Having first established his reputation in the 1940s as an abstract painter, Diebenkorn switched to figuration in the mid-1950s. In 1967, however, after moving to southern California, where he was drawn to the quality of the light, he embarked on a series of luminous, abstract compositions that would occupy him for the rest of his life. Named Ocean Park after the section of Santa Monica where he kept a studio, the works, such as the present drawing, fuse structural concerns in the geometric arrangement of overlapping planes with lyrical tendencies in the sensuous handling of paint. By integrating his frequent alterations and corrections into the final work, Diebenkorn created a rich surface that exposes the dichotomy between control and spontaneity at the core of the creative process.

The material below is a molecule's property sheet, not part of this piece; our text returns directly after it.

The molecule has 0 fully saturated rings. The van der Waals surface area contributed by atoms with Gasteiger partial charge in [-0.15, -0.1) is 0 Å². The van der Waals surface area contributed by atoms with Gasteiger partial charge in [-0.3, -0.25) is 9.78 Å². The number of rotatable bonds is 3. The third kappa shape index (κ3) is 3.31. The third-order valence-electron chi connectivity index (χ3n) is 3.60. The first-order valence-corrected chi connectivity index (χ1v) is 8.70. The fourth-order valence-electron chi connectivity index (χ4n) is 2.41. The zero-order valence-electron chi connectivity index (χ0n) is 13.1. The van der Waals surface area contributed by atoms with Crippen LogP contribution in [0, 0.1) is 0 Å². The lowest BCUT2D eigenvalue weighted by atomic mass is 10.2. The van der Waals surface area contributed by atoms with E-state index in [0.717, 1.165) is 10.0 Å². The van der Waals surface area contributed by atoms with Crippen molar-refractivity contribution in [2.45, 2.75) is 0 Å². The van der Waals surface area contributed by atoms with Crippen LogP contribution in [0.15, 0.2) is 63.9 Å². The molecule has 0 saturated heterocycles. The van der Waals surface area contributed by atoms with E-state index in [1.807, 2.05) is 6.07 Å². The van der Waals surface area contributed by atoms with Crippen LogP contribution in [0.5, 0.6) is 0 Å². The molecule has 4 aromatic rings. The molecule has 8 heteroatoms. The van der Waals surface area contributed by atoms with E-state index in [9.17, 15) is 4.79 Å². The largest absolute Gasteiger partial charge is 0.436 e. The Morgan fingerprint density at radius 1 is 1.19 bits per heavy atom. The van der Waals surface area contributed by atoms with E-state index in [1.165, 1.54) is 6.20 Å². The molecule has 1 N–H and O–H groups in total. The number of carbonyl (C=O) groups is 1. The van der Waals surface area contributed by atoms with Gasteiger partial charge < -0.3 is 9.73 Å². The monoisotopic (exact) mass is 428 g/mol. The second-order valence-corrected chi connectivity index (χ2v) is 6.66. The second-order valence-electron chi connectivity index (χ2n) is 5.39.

Untitled (Ocean Park Series)
Opaque watercolor, acrylic, and graphite.
28 7/8 x 21 1/8 inches (733 x 537 mm)
Marlborough Gallery, New York (1975); Dr. and Mrs. Sidney Merians (1975); Nathaniel Otis Owings, Sante Fe, N.M. (2006); Eugene and Clare Thaw (2011).